A homeless encampment is seen in Tenderloin District of San Francisco on June 6, 2023. (Photo by Tayfun Coskun/Anadolu Agency via Getty Images) (Tayfun Coskun/Anadolu Agency via Getty Images)

Alice Moughamian, the nurse manager of the Managed Alcohol Program and the San Francisco Sobering Center, noted there is a larger goal beyond recovery for alcoholics. 

“Our goal at MAP is not to decrease the amount of alcohol that is consumed, or to taper someone towards abstinence, although both of these things have happened with clients in our program,” she said in the October presentation. “The goal is to mitigate the many health, legal and interpersonal harms associated with unsafe alcohol use.” 

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Many residents nonetheless feel the program is making the city an “enabler” of addiction and misusing taxpayer funds.

“I feel like they are being an enabler,” one man said. “They’re giving people alcohol who clearly has an addiction. So if you’re providing them with a means to get drunk, I mean, it makes no sense to me.”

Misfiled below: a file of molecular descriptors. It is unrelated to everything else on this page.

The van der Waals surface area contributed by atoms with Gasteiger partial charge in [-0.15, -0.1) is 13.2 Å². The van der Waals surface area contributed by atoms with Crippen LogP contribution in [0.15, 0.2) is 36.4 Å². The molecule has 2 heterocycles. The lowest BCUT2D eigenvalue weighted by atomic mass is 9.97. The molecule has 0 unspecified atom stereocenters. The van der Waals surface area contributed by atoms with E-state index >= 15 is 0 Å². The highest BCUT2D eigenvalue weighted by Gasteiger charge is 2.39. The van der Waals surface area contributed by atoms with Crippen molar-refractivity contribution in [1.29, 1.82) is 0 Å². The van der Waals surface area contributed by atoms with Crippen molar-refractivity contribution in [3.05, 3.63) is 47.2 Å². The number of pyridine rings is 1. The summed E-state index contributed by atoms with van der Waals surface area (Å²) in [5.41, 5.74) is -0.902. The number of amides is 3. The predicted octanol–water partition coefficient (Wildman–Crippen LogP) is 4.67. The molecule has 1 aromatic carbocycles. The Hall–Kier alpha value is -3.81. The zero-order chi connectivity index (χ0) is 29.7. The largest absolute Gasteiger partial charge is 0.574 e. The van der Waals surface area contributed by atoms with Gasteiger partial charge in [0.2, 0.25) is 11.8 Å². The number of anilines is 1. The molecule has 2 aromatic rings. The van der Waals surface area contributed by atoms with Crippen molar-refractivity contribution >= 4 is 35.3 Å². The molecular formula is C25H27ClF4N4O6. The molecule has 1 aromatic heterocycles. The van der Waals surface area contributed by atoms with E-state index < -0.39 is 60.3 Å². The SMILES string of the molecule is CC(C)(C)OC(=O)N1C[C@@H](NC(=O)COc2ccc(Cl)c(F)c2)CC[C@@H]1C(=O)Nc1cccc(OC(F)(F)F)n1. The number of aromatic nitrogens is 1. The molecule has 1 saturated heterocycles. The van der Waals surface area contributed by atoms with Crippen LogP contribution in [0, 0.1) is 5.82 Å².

“You don’t need to wean them off gradually,” another added. “Or if you are, don’t use taxpayer funds under the auspices of a government program to wean them.”

Fox News’ Chris Pandolfo contributed to this report.



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San Francisco, CA

First Alert Weather Saturday night forecast 5-25-24

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First Alert Weather Saturday night forecast 5-25-24


First Alert Weather Saturday night forecast 5-25-24 – CBS San Francisco

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Meteorologist Darren Peck has the Bay Area Memorial Day weekend forecast.

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2 San Francisco tourists displaced after fire breaks out in accessory dwelling unit

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2 San Francisco tourists displaced after fire breaks out in accessory dwelling unit


PIX Now morning edition 5-25-24

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PIX Now morning edition 5-25-24

07:49

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San Francisco firefighters controlled a residential fire on Saturday that displaced two tourists. 

Firefighters responded to the fire at 311 Carl St. at 9:14 a.m., according to the San Francisco Fire Department. 

The fire was burning in a two-story accessory dwelling unit and was brought under control without any injuries.